High drama
SINGKIT - Doreen G. Yu (The Philippine Star) - March 10, 2013 - 12:00am

The situation is so fraught with high drama it is being discussed and commented on endlessly. And the comments range from “wipe them all out” to “support their noble cause,” from “lay down arms and return home” to “send them all over there and let it be someone else’s problem.”

To say the situation in Sabah is complicated is an understatement, and the plot – so to speak – thickens by the day. What we read and hear – in media, as chismis or from “sources” – does not give the whole picture, so at this point it would be most prudent to hold our peace and avoid further stoking the flames and inciting passions. Not being privy to all the bidas and contrabidas, all the twists and turns, plots and sub-plots of this drama, we are like the proverbial blind men trying to describe the elephant.

Unfortunately, it is campaign season, and candidates feel obligated to weigh in with their “expert” opinions, no matter how inane. I think I’ll just stick to our office pundit, who for the past few weeks has been insisting on his version of a title: “Sabah, a banana republic.” Any attempt to explain this to non-Pinoys will be an effort lost in translation.

Speaking of candidates, I take my hat off to the Commission on Elections for finally enforcing campaign rules. The landscape of the metropolis is much saner and a lot more pleasant without the names and faces of candidates plastered on every tree and post and waiting shed along every street.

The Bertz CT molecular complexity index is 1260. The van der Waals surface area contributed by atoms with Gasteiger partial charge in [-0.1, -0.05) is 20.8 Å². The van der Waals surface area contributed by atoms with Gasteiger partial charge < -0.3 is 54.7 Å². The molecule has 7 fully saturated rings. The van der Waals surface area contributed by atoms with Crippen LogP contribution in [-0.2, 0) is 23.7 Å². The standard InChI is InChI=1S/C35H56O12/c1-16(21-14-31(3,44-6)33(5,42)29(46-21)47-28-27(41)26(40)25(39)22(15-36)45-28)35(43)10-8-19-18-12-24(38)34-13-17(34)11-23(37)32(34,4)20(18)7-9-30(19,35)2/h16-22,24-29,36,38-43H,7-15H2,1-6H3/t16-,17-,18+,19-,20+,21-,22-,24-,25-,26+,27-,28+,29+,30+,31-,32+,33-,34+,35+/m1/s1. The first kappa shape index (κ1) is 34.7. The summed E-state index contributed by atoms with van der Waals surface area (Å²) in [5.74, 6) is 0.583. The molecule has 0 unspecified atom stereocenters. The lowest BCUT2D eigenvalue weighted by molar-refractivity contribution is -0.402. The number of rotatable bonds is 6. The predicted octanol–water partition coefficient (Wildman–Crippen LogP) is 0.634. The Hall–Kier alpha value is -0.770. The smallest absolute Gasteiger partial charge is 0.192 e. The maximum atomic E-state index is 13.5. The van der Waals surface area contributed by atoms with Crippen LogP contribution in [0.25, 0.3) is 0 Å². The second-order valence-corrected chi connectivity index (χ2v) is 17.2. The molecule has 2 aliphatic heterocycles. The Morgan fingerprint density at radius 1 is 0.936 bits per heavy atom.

Unfortunately, one candidate has so far managed to skirt this rule by having his photo flashed on the electronic billboard along a main thoroughfare that is sadly along my usual route. He is also the only candidate so far – at least that I have encountered – who employs vehicles with speakers mounted on their roofs, driving around all day blaring jingles and slogans that are too muffled to be understood anyway. In this age of cyber campaigning, that is a throwback to the old days, but a campaign gimmick that we certainly can do without, given the noise and the aggravation, if you happen to be behind one of these slow moving vehicles.

Kudos to the Comelec too for citing violators and threatening them with charges to be filed (as I write this no case has yet been filed, but several threats have been made) if they don’t take down their illegal posters/tarpaulins.

The job of the Comelec will only get harder once the campaign period for local candidates begins later this month (on the 29th). Citizens can and should help the Comelec by taking pictures of illegal posters/tarpaulins and other campaign violations and reporting them to mycomelec.tv, Twitter account@comelec or email comelectv@gmail.com

Maybe this way, candidates will finally learn to follow rules, a lesson that the winners will hopefully take with them when they get into office.  

For false Christs and false prophets will appear and perform great signs and miracles to deceive even the elect – if that were possible. See, I have told you ahead of time. So if anyone tells you, “There he is, out in the desert,” do not go out; or, “Here he is, in the inner rooms,” do not believe it. For as lightning that comes from the east is visible even in the west, so will be the coming of the Son of Man. Matthew 16:24-27

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